Guard soldier killed at Pennsylvania base was crushed after two trucks collided, officials say
Stars and Stripes November 9, 2022
A National Guard soldier who was killed last month during a training accident in Pennsylvania was crushed when the vehicle that she was driving ran into the back of another vehicle, according to new details from Army officials.
Spc. Mackenzie L. Shay was driving an M1120 Load Handling System on the range at Fort Indiantown Gap on Oct. 22 when the accident happened. The installation, about 25 miles northeast of Harrisburg, is a National Guard training center and serves as the headquarters of the Pennsylvania National Guard.
Officials initially said Shay and three other troops were training with the tactical vehicles during a supply mission drill on a remote part of the installation, which is also the headquarters for the state’s Department of Military and Veterans Affairs.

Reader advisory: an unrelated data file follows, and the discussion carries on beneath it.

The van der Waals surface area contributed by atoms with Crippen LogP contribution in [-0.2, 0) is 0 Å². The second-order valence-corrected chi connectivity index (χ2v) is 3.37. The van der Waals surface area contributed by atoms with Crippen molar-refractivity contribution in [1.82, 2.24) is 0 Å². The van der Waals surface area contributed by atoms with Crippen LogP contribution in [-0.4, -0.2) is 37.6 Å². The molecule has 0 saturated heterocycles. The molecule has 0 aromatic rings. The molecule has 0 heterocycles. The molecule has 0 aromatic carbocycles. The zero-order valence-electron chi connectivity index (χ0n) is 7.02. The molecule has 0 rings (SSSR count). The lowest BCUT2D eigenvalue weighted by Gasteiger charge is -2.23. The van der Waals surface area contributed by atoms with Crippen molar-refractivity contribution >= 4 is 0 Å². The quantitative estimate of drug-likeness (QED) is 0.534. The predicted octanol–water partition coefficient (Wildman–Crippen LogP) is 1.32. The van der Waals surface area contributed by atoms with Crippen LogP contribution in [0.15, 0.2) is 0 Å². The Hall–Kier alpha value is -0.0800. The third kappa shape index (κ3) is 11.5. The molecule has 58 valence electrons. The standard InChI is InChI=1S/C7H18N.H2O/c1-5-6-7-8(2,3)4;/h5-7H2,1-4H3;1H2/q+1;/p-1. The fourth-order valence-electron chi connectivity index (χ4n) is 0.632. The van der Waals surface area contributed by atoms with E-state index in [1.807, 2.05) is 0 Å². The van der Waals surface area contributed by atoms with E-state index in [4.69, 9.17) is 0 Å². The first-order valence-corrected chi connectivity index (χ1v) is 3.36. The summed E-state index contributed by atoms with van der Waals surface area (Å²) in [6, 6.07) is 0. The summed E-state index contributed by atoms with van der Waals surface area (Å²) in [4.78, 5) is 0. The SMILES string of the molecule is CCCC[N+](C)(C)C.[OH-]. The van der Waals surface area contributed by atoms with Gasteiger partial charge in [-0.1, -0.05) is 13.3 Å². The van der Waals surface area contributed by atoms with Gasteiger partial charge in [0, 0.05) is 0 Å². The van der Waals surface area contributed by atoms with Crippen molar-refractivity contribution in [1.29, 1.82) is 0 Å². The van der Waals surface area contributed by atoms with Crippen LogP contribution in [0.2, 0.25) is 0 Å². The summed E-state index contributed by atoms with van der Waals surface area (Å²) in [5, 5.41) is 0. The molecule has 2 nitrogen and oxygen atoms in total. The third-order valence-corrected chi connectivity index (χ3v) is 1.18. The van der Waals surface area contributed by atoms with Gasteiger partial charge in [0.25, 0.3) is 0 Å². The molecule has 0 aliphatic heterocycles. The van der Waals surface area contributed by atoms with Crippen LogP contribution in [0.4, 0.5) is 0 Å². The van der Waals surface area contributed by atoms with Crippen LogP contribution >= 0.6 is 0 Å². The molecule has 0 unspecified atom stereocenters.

The M1120 is used to transport large equipment on its flatbed in the rear.
Army officials said in a report issued this week that two M1120s were traveling single file on a tank trail to pick up ammunition dunnage at the base when the second loading vehicle, driven by Shay, rear-ended the first.
“The first vehicle's flat rack entered and crushed the driver’s side of the second LHS vehicle’s cab,” the Army said in a statement. “The driver of the second LHS was unresponsive and did not have a pulse when the other soldiers in the convoy extracted her from the vehicle.”
Shay, 20, died at the scene. The others involved in the accident were taken to a hospital as a precaution, but officials said they received no serious injuries. Shay was a petroleum supply specialist assigned to the 28th Infantry Division’s G Company in the 128th Brigade Support Battalion.
The M1120 is one of several Ground Mobility Vehicles that are used by the U.S. military. Officials noted Shay’s death was the first GMV-involved fatality of fiscal 2023, which began Oct. 1.
The Army said an average of nine soldiers have died annually in GMV accidents during the past four years.
Fort Indiantown Gap, formerly known as the Edward Martin Military Reservation, was built in 1931 and later demobilized nearly 500,000 American troops following the end of World War II before they returned to civilian life.